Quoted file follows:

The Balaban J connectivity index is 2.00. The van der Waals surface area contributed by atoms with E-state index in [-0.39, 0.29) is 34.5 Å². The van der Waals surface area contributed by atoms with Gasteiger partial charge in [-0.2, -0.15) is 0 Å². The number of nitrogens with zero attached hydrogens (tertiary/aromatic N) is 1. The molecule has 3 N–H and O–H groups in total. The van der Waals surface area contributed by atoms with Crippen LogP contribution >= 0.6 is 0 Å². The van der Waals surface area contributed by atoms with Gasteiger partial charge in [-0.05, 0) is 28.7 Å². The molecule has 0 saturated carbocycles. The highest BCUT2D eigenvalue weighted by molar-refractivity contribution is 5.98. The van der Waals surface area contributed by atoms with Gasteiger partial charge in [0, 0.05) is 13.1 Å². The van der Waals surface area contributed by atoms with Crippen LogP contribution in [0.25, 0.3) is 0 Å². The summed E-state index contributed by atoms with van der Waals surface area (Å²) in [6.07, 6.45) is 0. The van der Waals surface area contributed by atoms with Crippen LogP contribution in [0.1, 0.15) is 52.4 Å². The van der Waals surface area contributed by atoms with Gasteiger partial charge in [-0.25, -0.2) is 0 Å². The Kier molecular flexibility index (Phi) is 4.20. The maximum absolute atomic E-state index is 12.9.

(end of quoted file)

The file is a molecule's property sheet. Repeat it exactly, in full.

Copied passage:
The Balaban J connectivity index is 2.00. The van der Waals surface area contributed by atoms with E-state index in [-0.39, 0.29) is 34.5 Å². The van der Waals surface area contributed by atoms with Gasteiger partial charge in [-0.2, -0.15) is 0 Å². The number of nitrogens with zero attached hydrogens (tertiary/aromatic N) is 1. The molecule has 3 N–H and O–H groups in total. The van der Waals surface area contributed by atoms with Crippen LogP contribution >= 0.6 is 0 Å². The van der Waals surface area contributed by atoms with Gasteiger partial charge in [-0.05, 0) is 28.7 Å². The molecule has 0 saturated carbocycles. The highest BCUT2D eigenvalue weighted by molar-refractivity contribution is 5.98. The van der Waals surface area contributed by atoms with Gasteiger partial charge in [0, 0.05) is 13.1 Å². The van der Waals surface area contributed by atoms with Crippen LogP contribution in [0.25, 0.3) is 0 Å². The summed E-state index contributed by atoms with van der Waals surface area (Å²) in [6.07, 6.45) is 0. The van der Waals surface area contributed by atoms with Crippen LogP contribution in [0.1, 0.15) is 52.4 Å². The van der Waals surface area contributed by atoms with Gasteiger partial charge in [-0.25, -0.2) is 0 Å². The Kier molecular flexibility index (Phi) is 4.20. The maximum absolute atomic E-state index is 12.9.